He might have spotted a story about America's intrusion into Central Asia where the thirst for oil and natural gas has Bush's NGOs toppling governments right and left in the name of "democracy". Or, he may have noticed Bush's latest saber-rattling tantrum at Iran for their "alleged" nuclear weapons program.
Wherever he looked, he would have found examples of the United States and Israel rampaging through Muslim countries; ignoring international law and flaunting the human rights of the native people.
Doesn't this explain why Kim believes that he needs the protection of a nuclear arsenal to ward off an American attack?
Like every other world leader, Kim simply wants to avoid ending up like Saddam Hussein. His missile tests were designed to send a message to Washington that North Korea has no intention of being the next victim of Bush's "democratization" program. And, while the tests may have been condemned by the pro-American media, we can at least appreciate the logic of his motives.
But, does that mean that North Korea is a threat to American national security or to the region?
Kim has had plenty of opportunity to cause trouble if that's what he wanted. For 6 years the Bush administration has treated the reclusive Kim with complete contempt, and yet Kim has not retaliated. In 2001 North Korea was included in Bush's "Axis of Evil" speech, a provocative list of the administration's "target states". In 2003 Dick Cheney followed up with a not-so veiled threat saying, "I have been charged by the President with making sure that none of the tyrannies in the world are negotiated with. We don't negotiate with evil, we defeat it."
In case Kim hadn't gotten the message from the V.P., John Bolton offered this blistering warning: "The end of North Korea is our policy," adding that the Pyongyang regime was a "hellish nightmare".
Not to be outdone, Defense Secretary Donald Rumsfeld leaked a memo to the UK Telegraph in April 2003 which called "for regime change in North Korea."
Kim's "crash course" in nuclear weapons technology is due entirely to incitements by the Bush administration. His behavior tells us that he's taking the threats seriously and is rushing to create a credible deterrent. It's clear that his intentions are purely defensive and that he poses no danger to his neighbors or the United States.
The same rule applies to Kim's missile tests which have rattled the US, Japan and South Korea. The tests were meant to send a "hands off" message to Washington but, unfortunately, they splashed helplessly into the sea. This could have the adverse effect on the overall situation by emboldening the administration hawks to reconsider military action. The the real risk of violence comes from the American battleship group which has moved into the waters just off the coast of North Korea; if fighting breaks out, that's where it will begin.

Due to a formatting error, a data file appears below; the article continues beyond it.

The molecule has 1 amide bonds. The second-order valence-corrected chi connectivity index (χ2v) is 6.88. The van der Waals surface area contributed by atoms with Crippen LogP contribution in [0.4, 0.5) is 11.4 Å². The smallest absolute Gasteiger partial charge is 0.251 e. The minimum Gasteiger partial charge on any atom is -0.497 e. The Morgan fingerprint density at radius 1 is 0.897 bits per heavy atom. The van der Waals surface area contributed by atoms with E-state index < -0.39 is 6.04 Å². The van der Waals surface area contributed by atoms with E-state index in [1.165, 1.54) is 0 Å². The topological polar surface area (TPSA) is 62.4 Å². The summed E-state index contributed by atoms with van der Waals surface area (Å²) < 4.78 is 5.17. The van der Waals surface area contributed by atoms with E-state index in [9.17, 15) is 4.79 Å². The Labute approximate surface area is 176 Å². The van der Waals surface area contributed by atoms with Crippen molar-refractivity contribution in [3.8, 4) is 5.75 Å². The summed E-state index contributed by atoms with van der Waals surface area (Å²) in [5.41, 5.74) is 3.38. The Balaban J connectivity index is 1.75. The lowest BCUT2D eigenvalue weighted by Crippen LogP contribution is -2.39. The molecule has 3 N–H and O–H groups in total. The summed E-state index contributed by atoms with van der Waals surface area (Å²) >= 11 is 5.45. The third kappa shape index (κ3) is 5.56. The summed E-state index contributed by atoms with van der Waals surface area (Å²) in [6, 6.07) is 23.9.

So far, Kim has acted predictably. He probably would prefer to feed his starving people than to build nukes, but feels that he has no other option. The onus for proliferation lies entirely with Bush and his team of armchair warriors. Rather than agree to bilateral negotiations, Bush has stubbornly refused to sit down with North Korea and, thus, escalated the situation into another crisis. The irony is that Bush knows exactly what Kim wants, but refuses to yield.
More than anything, North Korea wants assurances from the administration that they will not be attacked. The issue is downplayed in the media because the forth estate would like to obscure the fact that the US rules the world through the threat of force. The administration will not sign a "non-aggression pact" with North Korea because that would undermine its role as the global Mafia chieftain who keeps the weaker states in line by breaking legs. The Bush people think it would be unseemly for the world's only superpower to seriously address the security needs of its underlings.
The media has done an admirable job of concealing the facts about America's involvement on the Korean peninsula. Ever since the end of the Korean War in the 1950s the US has maintained a massive military presence in the south (which at one time included nuclear weapons) which has always been an irritant to the North. As Gary Leupp noted in a Counterpunch article "Basic Facts People should know about North Korea", Koreans are "one of the world's most homogeneous groups, and united from the 7th century through 1945, is now divided into 2 nations due primarily to the actions of the Truman administration and the US military". "Reunification" of the peninsula is not in America's geopolitical interests and the US government has done everything in its power to block progress in that regard. The Bush administration has taken a hammer to South Korea's "sunshine policy" and exacerbated tensions with its hard-line policies. This guarantees that the US will be allowed to maintain its basing rights in the south which they see as critical to America's long-term interests in the region.
The media focuses exclusively on the bizarre personality of Kim Jung Il rather than historical facts which might clarify the real issues. What possible difference does it make if Kim is an oddball or not? The lazy media is simply demonizing him to divert attention from the facts. In 1994 the Bill Clinton committed to the "Framework Agreement"; a deal which promised to provide food, fuel and 2 light-water nuclear reactors in exchange for North Korea's abandoning its nuclear weapons programs. The North agreed to these terms but the U.S. HAS NEVER HONORED ITS OBLIGATIONS. This isn't information that we should expect to read in the newspapers since it clearly shows that America is responsible for the current standoff.
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